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Cryogenic Trapped-Ion System for Large Scale Quantum Simulation

March 22, 2021 - 12:00pm
Wen Lin Tan

Dissertation Committee Chair: Prof. Christopher Monroe


Professor Norbert M. Linke

Professor James Williams

Professor Alexey Gorshkov

Professor Christopher Jarzynski


One of the useful applications of a quantum computer is quantum simulation. While the quest for a universal quantum computer is still undergoing research, analog quantum simulators can study specific quantum models that are classically challenging or even intractable. These quantum simulators provide the opportunity to test particular quantum models and the possibility to scale up the system size to gain insight into more exciting physics. The analog quantum simulator featured in this thesis is a cryogenic trapped-ion system. It serves the purpose of a large-scale quantum simulation by reducing the background pressure for storing a large ion chain with a long lifetime. This work presents the construction and characterization of this cryogenic apparatus and its performance as a trapped-ion quantum simulator.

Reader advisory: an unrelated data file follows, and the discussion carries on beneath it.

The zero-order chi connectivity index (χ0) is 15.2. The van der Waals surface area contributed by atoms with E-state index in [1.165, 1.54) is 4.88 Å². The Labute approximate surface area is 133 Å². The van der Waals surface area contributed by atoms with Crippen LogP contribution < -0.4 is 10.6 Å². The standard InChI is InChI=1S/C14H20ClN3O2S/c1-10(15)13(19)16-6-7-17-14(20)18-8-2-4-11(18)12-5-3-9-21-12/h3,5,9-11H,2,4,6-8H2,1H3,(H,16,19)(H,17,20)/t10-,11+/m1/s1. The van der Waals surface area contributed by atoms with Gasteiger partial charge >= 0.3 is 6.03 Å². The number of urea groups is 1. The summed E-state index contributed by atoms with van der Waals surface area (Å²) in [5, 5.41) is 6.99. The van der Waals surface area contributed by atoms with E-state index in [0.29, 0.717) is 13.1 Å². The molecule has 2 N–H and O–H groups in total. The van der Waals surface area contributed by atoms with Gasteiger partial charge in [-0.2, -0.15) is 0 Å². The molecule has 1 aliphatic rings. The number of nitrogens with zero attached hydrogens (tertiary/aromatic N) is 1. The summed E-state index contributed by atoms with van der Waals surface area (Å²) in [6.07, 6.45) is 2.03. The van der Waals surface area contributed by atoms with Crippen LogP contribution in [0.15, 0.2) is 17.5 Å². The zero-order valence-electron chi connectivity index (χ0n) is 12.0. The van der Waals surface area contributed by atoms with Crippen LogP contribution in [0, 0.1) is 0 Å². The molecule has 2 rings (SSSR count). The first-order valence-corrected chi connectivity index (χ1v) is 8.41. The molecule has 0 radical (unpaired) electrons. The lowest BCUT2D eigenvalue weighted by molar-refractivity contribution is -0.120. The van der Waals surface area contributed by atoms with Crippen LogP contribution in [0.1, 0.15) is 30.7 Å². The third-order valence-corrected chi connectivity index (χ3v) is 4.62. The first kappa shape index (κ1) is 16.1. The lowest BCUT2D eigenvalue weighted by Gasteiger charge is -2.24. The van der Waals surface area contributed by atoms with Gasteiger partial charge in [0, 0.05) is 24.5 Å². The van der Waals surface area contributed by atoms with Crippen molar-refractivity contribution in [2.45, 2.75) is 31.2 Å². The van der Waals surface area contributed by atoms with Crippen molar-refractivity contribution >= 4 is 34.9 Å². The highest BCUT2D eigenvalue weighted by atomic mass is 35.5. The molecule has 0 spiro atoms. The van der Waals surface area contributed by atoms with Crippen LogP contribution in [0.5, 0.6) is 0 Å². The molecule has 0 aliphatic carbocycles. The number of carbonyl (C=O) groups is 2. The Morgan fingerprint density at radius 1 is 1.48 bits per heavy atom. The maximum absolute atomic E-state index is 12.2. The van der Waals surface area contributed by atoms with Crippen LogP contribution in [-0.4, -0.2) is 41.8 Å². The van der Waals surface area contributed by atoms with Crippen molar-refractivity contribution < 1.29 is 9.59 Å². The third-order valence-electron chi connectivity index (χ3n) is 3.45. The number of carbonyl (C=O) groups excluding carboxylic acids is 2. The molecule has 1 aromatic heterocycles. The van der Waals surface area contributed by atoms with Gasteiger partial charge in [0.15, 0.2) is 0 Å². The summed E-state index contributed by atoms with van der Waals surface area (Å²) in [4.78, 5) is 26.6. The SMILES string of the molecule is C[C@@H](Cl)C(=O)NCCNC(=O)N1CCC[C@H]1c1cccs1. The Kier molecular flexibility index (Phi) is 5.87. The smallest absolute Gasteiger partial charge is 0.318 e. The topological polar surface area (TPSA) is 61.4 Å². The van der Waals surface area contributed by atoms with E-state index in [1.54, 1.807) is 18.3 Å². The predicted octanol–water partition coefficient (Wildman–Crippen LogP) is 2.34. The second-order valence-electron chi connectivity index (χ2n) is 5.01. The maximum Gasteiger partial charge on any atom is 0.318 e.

Quantum information is encoded in the atomic state of the ion chain. The entangling operation in trapped ions uses the collective motion of the ion chain for quantum simulation. Therefore, it is imperative to develop a cooling mechanism to prepare the ion chain to near motional ground-state for achieving high fidelity operations. Here,  with this system, we explore another ground-state  cooling  mechanism  with  electromagnetically induced transparency (EIT) in a four-level system ($^{171}\text{Yb}^{+}$) EIT cooling allows simultaneous ground-state cooling across a bandwidth of motional modes, which it is useful in a large ion chain. Finally, we report the observation of magnetic domain-wall confinement in interacting spins chains. Such confinement is analogous to the color confinement in quantum chromodynamics (QCD), where hadrons are produced by quark confinement. We study the implications of such confinement in many-body spin system by observing the information propagation after applying a quantum quench of the confinement Hamiltonian. We also measure the excitation energy of domain-wall bound states from non-equilibrium quench dynamics. At the end of this experiment, we explore the number of domain wall excitations created with different quench parameters, which can be challenging to model with classical computers.